Thursday, February 28, 2008

Writing For Children

I'm reading another book called Writing For Children by Catherine Woolley (who is also Jane Thayer). It's a thought-provoking, 167- page book with a bibliography and an index. It goes into great detail about characterization, conflict and setting. I took a look at my book and asked myself, "What is my main conflict?". I realized I had several and would have to rework a few places to make one of the conflicts the main one.

The author also does a wonderful job of reminding us to to keep in mind the perspective of the child. I have difficulty with this when I'm on a roll. This book helped to keep me on track. I like that the author suggests humor in children's books as I agree. I'm finding that my humor can be a bit sarcastic, especially between siblings, and I don't care for that style. I'm trying to correct it.

The author is adamant about, "you cannot hope to become a first-rate, recognized juvenile author unless you possess some sense of world history and literary history." She goes on to explain that she doesn't mean all writing should be of historical events (unless you want to). She means a writer should be an educated person if books written for children are to have substance. I'm still out about this one. Of course, I've written one small, regional children's book. What do I know?

Take care.

Tuesday, February 19, 2008

Adirondack Literary Award

The Adirondack Center For Writing is having its annual Adirondack Literary Award. Please enter! Here is the official press release:

February 19, 2008

For Immediate Release:
Nathalie Thill
Executive Director
Adirondack Center for Writing

Call for submissions for Adirondack Literary Award!

The Adirondack Center for Writing (ACW) is accepting submissions to its annual Adirondack Literary Award. This award recognizes books published in 2007 by regional authors and/or books written about the region. Awards for best works of nonfiction, memoir, fiction, poetry, children's literature, and photography will be decided by a panel of judges for each genre. We will also offer the popular People's Choice award for best overall book regardless of genre, voted for by ACW members. Winners will be announced at the awards ceremony in June.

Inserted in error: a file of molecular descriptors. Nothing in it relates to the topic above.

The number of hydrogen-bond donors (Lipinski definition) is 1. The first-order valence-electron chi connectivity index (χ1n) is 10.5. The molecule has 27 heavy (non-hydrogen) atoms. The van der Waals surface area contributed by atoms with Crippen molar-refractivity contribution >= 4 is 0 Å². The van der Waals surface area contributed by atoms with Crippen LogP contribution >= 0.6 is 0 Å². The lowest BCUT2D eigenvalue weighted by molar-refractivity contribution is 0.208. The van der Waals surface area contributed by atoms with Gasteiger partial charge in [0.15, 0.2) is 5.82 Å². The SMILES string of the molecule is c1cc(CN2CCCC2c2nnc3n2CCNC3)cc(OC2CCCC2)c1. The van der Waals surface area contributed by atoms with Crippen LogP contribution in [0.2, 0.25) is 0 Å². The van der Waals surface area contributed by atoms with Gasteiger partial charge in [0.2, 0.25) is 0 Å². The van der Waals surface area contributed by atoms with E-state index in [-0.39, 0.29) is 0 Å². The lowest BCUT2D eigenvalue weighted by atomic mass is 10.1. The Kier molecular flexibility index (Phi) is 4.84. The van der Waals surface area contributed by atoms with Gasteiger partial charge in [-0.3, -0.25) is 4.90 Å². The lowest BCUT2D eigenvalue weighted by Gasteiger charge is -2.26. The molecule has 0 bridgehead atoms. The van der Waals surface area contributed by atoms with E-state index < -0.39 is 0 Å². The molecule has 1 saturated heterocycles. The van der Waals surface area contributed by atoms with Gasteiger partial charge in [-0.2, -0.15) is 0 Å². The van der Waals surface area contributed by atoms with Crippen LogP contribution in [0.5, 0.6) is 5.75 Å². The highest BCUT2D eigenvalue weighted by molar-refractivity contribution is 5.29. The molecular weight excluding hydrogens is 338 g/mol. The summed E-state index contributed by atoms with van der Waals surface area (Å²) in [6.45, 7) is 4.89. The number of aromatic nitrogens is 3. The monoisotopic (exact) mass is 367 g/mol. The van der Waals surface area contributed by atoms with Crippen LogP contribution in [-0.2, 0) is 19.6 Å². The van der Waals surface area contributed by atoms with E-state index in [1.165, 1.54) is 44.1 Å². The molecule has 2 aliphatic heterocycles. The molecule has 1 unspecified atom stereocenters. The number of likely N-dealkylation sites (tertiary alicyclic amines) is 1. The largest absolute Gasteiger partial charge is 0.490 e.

If you would like to have a book considered for this award, please send two copies of it to:
Adirondack Center for Writing
PO Box 265
Paul Smith's College
Paul Smiths, NY 12970

Books must have been published in 2007. The deadline for book submissions is March 11, 2008. All books submitted for consideration will be displayed at the Awards ceremony.

For more information, please contact ACW at 518-327-6278 or go to our web site,, there you will also find a list of past winners. Good Luck!

About the Adirondack Center for Writing
The Adirondack Center for Writing is a non-profit organization dedicated to promoting literature and providing educational opportunities and support to both aspiring and established writers in the Adirondack region. They provide workshops, conferences, and readings throughout the year in locations all around the Adirondack Park.

See, I made the text green for Adirondacks. You know, the mountains? Oh well. I strongly support the center and hope you will, too. I'm not sure if I'm going to submit Adirondack Nightmare or not. I think it will be a waste of everyone's time. It was a good first effort but, an award winner? I don't think so!

Take care.

Friday, February 15, 2008

How Many Rewrites?

I had a nice post all typed a few days ago, went to submit it and Blogger was down. I'll try again!

I've got ten chapters done and am doing another rewrite. I'm taking out unnecessary words. Too many adverbs and adjectives. Too much redundancy. I'm not worrying about word count anymore, now it's quality of writing and the flow of the story. I am writing the purpose of each chapter in my notes. This has been very helpful to me. It keeps me on track with the storyline.

I think I'm going to stop after this rewrite and write the last chapter before I tackle more of the middle of the book. I like the beginning chapters. It's the middle I'm getting a little wishy washy with.

What has helped me tremendiously is Stephen King's book, On Writing. His "memoir of the craft" is dead on. I've read and reread it several times. This last time really hit home for me. I realized I was writing just to get words down. It was necessary for me as I had become so frozen with my writing but now it's time to clean it up, delete, and rewrite. Thank you, Mr. King.

How many rewrites is this? I've lost count. Let's say twelve, that sounds about right.